Côte d'Ivoire Economic Outlook
- Economic growth remains strong but still relies on exporting raw materials, especially crops, which are subject to variations in global prices and climate risks.
- Significant progress has been made in access to health care, education and social protection, but the past five years’ growth does not cover the strong social demand.
- Major political reforms were undertaken in 2016 in a context still marked by a weak opposition and large protests.
In a context marked by a slowdown in agricultural output, the Ivoirian economy grew strongly for the fifth straight year at 8.4% in 2016 (African Development Bank estimate). Growth is projected to slow to 7.3% in 2017 as agricultural exports decline, even though domestic demand remains high, but the outlook remains good until 2020. The steady pace of growth in 2016 was supported by public and private investments, as well as by robust consumption. Although strong, economic growth still relies on exporting raw materials with little local processing of output. The economy thus remains vulnerable to external shocks, such as in 2016 when the global prices of the main export products (cocoa and oil) fell and agricultural output was affected by unfavourable climate conditions.
The government is implementing a new development plan (Plan national de développement 2016‑20 – PND), which emphasises diversifying production by capitalising on comparative advantages, especially the improved share of processed raw materials and the full value chains that have been developed in the agricultural sector. The cost of the PND is estimated at XOF 30 trillion (CFA Franc BCEAO), or USD 60 billion, 62% of which will be financed by private investments, mainly in the form of public-private partnerships, and 38% by national and international public resources. The 2016-20 PND has been strongly backed by Côte d’Ivoire’s development partners, which committed USD 15 billion in financial support at the May 2016 advisory group meeting in Paris.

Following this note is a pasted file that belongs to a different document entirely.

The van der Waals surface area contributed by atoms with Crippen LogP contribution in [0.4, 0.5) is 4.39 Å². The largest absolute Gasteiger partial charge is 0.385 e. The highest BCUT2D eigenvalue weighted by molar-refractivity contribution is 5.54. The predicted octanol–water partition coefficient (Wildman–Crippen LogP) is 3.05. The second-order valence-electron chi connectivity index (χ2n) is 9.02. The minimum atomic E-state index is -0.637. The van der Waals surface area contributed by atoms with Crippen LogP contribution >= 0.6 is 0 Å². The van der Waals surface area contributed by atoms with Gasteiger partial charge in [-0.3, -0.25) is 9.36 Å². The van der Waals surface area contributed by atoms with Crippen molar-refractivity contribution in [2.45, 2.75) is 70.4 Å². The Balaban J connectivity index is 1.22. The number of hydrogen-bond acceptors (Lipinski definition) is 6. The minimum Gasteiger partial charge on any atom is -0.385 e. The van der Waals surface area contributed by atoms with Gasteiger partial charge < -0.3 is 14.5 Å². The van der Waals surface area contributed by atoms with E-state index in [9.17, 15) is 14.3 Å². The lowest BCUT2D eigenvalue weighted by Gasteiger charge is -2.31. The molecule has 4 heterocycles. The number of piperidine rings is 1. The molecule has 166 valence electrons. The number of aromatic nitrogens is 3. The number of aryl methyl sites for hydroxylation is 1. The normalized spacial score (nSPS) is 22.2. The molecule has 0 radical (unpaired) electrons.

An increase in expenditure in favour of the poor, though substantial, still does not meet the strong social demand for better living conditions for government officials. There have been continuous improvements to the business climate. The political context is marked by major reforms: a new constitution has been adopted, a vice-president has been appointed and a senate has been created. Elections have been held according to plan, with legislative elections, a new national assembly and a new government. The major challenges for the current five-year term will be: i) to pursue reconciliation efforts in the political community, where the opposition has been weakened by internal divisions; ii) to provide appropriate responses to strong and pressing social demands; iii) to step up efforts in the area of justice, which is still perceived as non-impartial by part of the population; and iv) to settle longstanding conflicts in the areas of nationality and land ownership. Reinforcing security also remains a challenge in a regional and national context marred by terrorist attacks due mainly to causes exogenous to the country.